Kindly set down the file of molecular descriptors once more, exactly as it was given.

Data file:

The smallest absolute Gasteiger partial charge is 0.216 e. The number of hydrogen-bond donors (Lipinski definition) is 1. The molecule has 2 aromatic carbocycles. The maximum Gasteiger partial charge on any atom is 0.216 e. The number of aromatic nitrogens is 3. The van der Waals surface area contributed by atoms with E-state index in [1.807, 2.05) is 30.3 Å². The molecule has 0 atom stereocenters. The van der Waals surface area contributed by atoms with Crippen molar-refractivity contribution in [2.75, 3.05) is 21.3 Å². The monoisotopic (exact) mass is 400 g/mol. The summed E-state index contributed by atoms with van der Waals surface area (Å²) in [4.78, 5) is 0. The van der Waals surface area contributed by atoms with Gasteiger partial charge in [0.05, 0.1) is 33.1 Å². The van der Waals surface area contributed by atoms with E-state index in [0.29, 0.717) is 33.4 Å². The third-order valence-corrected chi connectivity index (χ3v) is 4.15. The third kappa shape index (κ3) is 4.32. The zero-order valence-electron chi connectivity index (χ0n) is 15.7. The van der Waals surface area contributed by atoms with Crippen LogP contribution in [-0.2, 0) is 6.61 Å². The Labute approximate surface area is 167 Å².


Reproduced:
The smallest absolute Gasteiger partial charge is 0.216 e. The number of hydrogen-bond donors (Lipinski definition) is 1. The molecule has 2 aromatic carbocycles. The maximum Gasteiger partial charge on any atom is 0.216 e. The number of aromatic nitrogens is 3. The van der Waals surface area contributed by atoms with E-state index in [1.807, 2.05) is 30.3 Å². The molecule has 0 atom stereocenters. The van der Waals surface area contributed by atoms with Crippen molar-refractivity contribution in [2.75, 3.05) is 21.3 Å². The monoisotopic (exact) mass is 400 g/mol. The summed E-state index contributed by atoms with van der Waals surface area (Å²) in [4.78, 5) is 0. The van der Waals surface area contributed by atoms with Gasteiger partial charge in [0.05, 0.1) is 33.1 Å². The van der Waals surface area contributed by atoms with E-state index in [0.29, 0.717) is 33.4 Å². The third-order valence-corrected chi connectivity index (χ3v) is 4.15. The third kappa shape index (κ3) is 4.32. The zero-order valence-electron chi connectivity index (χ0n) is 15.7. The van der Waals surface area contributed by atoms with Crippen LogP contribution in [-0.2, 0) is 6.61 Å². The Labute approximate surface area is 167 Å².